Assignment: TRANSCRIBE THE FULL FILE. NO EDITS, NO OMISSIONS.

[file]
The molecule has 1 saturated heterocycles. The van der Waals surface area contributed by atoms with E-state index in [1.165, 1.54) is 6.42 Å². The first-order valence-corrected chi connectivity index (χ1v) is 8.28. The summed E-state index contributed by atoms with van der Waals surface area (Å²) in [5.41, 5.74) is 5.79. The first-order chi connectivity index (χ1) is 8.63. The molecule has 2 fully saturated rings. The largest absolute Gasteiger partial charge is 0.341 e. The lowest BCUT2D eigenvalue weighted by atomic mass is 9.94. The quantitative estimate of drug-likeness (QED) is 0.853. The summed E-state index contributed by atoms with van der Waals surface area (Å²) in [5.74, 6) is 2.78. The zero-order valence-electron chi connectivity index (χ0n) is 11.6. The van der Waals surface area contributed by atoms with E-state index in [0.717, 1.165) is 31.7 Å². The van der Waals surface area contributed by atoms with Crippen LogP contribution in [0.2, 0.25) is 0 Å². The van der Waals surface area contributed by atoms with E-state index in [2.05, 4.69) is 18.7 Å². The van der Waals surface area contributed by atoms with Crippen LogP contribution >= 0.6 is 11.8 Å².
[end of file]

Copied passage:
The molecule has 1 saturated heterocycles. The van der Waals surface area contributed by atoms with E-state index in [1.165, 1.54) is 6.42 Å². The first-order valence-corrected chi connectivity index (χ1v) is 8.28. The summed E-state index contributed by atoms with van der Waals surface area (Å²) in [5.41, 5.74) is 5.79. The first-order chi connectivity index (χ1) is 8.63. The molecule has 2 fully saturated rings. The largest absolute Gasteiger partial charge is 0.341 e. The lowest BCUT2D eigenvalue weighted by atomic mass is 9.94. The quantitative estimate of drug-likeness (QED) is 0.853. The summed E-state index contributed by atoms with van der Waals surface area (Å²) in [5.74, 6) is 2.78. The zero-order valence-electron chi connectivity index (χ0n) is 11.6. The van der Waals surface area contributed by atoms with E-state index in [0.717, 1.165) is 31.7 Å². The van der Waals surface area contributed by atoms with Crippen LogP contribution in [0.2, 0.25) is 0 Å². The van der Waals surface area contributed by atoms with E-state index in [2.05, 4.69) is 18.7 Å². The van der Waals surface area contributed by atoms with Crippen LogP contribution >= 0.6 is 11.8 Å².